The scientists then implanted the bio-NGs into an area of liver injury relative to hepatocyte regeneration to reflect their practicality. To accomplish this, they used Sprague-Dawley rats to induce liver injury. After four weeks of implanting the bio-NGs, the team removed the implants and studied inflammation using histology staining. They noted mild inflammation in the first week, which improved by the second week and reduced to normal levels by the fourth week. All other organs did not show deformation or abnormal lymphatic cell invasion to indicate good health conditions without systematic side effects. The observed regenerative process highlighted a new blood circulation system that formed inside regenerated liver tissue to suggest the interaction of bio-NGs with cells to reduce inflammation and promote tissue repair.

Long term stability and biocompatibility of bio-NGs in vivo

The NG-cell interaction efficiently promoted cell viability and maintained its functional expression in vitro and in vivo to provide a treatment strategy for clinical trials. For tissue regeneration, it is most effective to directly transplant functional cells into the damaged site in vivo. For additional studies, the team implanted the bio-NGs into the gastrocnemius muscle area around the sciatic nerve of rats to detect the stability of the bio-NGs in vivo. Li et al. then removed the implants after eight weeks and analyzed inflammation to show good biocompatibility of bio-NGs for prolonged periods of time in biological environments without any systemic side effects. The constructs are promising as implants for in vivo regenerative repair.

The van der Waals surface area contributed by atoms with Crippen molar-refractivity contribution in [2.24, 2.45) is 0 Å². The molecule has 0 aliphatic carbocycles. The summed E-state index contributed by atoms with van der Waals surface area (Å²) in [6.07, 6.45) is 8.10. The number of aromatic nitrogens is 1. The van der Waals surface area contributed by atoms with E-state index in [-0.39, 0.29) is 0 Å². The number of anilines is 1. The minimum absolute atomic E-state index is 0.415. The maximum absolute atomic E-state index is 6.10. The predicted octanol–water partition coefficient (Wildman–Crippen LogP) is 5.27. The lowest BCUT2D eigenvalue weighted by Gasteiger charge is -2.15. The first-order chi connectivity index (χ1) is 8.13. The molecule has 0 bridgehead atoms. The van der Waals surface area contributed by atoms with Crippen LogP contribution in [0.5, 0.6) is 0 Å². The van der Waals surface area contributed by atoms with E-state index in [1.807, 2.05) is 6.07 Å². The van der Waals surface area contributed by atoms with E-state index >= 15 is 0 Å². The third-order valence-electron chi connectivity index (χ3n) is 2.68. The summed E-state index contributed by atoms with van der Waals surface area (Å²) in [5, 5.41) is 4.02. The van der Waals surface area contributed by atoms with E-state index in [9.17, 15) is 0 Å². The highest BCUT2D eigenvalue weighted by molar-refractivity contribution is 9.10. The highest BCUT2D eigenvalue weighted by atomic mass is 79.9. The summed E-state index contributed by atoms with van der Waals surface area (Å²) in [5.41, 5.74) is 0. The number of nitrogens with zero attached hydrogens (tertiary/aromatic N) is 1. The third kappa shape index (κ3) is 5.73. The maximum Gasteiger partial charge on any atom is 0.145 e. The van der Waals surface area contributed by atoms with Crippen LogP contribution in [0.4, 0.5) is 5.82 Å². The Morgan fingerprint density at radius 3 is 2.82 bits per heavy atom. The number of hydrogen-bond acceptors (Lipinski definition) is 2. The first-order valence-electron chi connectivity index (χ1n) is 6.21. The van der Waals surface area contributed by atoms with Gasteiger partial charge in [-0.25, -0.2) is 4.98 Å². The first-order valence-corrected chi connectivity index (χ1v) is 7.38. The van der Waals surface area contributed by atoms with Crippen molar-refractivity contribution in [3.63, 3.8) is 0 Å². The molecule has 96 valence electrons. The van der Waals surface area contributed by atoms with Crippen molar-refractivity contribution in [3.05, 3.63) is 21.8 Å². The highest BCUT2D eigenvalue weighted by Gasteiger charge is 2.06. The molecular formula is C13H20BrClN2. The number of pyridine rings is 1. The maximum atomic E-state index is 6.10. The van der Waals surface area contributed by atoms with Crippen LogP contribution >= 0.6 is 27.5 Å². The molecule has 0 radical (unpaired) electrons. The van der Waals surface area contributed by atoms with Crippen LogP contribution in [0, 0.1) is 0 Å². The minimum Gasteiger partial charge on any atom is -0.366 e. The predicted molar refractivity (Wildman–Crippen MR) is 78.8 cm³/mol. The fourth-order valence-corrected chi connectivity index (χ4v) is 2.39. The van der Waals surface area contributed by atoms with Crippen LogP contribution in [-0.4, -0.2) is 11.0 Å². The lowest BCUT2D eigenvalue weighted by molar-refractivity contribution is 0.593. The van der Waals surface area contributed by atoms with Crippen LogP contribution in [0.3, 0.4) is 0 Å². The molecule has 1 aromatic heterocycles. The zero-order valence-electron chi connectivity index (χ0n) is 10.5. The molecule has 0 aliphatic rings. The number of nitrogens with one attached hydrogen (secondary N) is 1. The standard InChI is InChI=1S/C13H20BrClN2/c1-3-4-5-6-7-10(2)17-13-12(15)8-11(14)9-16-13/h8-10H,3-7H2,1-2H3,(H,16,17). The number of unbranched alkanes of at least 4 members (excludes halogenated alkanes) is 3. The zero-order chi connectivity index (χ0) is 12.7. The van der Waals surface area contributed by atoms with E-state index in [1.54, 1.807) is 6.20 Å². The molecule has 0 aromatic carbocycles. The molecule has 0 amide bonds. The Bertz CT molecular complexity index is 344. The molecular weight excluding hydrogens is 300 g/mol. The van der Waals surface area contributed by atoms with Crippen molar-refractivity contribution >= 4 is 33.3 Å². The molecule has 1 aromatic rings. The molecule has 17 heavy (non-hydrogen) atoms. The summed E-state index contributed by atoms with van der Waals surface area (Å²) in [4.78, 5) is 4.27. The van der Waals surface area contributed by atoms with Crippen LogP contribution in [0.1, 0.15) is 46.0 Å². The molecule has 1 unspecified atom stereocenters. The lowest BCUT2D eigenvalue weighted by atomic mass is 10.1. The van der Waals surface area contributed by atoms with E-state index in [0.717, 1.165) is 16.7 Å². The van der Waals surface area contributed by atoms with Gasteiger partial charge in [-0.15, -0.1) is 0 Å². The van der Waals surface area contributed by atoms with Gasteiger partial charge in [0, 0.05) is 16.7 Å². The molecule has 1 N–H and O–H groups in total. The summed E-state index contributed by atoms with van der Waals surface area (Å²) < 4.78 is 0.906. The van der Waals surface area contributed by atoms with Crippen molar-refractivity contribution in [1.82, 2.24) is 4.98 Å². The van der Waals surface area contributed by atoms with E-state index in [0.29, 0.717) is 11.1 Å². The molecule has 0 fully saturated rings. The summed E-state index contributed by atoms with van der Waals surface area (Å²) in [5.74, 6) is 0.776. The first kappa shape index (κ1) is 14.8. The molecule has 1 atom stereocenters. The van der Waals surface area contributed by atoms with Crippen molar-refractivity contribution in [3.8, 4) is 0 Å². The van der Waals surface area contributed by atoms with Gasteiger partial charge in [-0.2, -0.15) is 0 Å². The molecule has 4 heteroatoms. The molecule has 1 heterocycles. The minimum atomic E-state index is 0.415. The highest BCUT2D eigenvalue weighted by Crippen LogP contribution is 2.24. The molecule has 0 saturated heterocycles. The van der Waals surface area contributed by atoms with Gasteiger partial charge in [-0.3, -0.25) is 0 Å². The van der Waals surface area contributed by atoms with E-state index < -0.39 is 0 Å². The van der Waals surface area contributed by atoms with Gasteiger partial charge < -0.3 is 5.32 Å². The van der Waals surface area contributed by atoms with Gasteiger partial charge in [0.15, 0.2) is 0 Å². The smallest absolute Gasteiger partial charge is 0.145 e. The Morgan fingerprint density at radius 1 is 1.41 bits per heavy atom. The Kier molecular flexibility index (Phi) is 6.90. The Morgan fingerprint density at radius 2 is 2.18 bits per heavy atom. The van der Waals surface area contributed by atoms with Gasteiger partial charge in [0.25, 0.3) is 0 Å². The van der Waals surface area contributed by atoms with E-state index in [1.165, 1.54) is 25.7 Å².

In vivo stability and biocompatibility of bio-NGs. Surgical image showing the implantation of the bio-NGs into the (A) gastrocnemius muscle and (B) sciatic nerve areas of a mouse. (C) Masson trichrome staining of gastrocnemius muscles at the implanted area. (D) TNF-α immunofluorescent staining of sciatic nerve at the implanted area. (E) Average percentage of collagen fibers in the muscle tissue measured from Masson staining. (F) Relative TNF-α expression level measured from TNF-α immunofluorescent staining. (G) H&E staining of vital organs (liver, heart, lung, kidney, and brain) at week 8 after implantation in the sciatic nerve area. Data are expressed as mean values ± SD. n = 5. ***P < 0.001. Photo credit: Tong Li, Nanjing University of Science and Technology. Credit: Science Advances, 10.1126/sciadv.abh2350

In this way, Tong Li and colleagues developed extracellular matrix-like electromechanical coupling bio-nanogenerators (bio-NGs) to regulate cell activity and maintain its specific functional expression. The product created a local voltage potential to stimulate living cells as long as they remained motile. The unique environment facilitated cell culture in bio-NGs to trigger the opening of ion channels present in the cellular plasma membrane to achieve electrical stimulation at the single-cell level. The process offers great potential for bioelectronic medicine and cell-targeted local electrical impulses. The new method can replace inaccurate 2D systems and time-consuming animal models to provide a biomimetic, physiological microenvironment for accelerated tissue regeneration and bioinspired electronic medicine.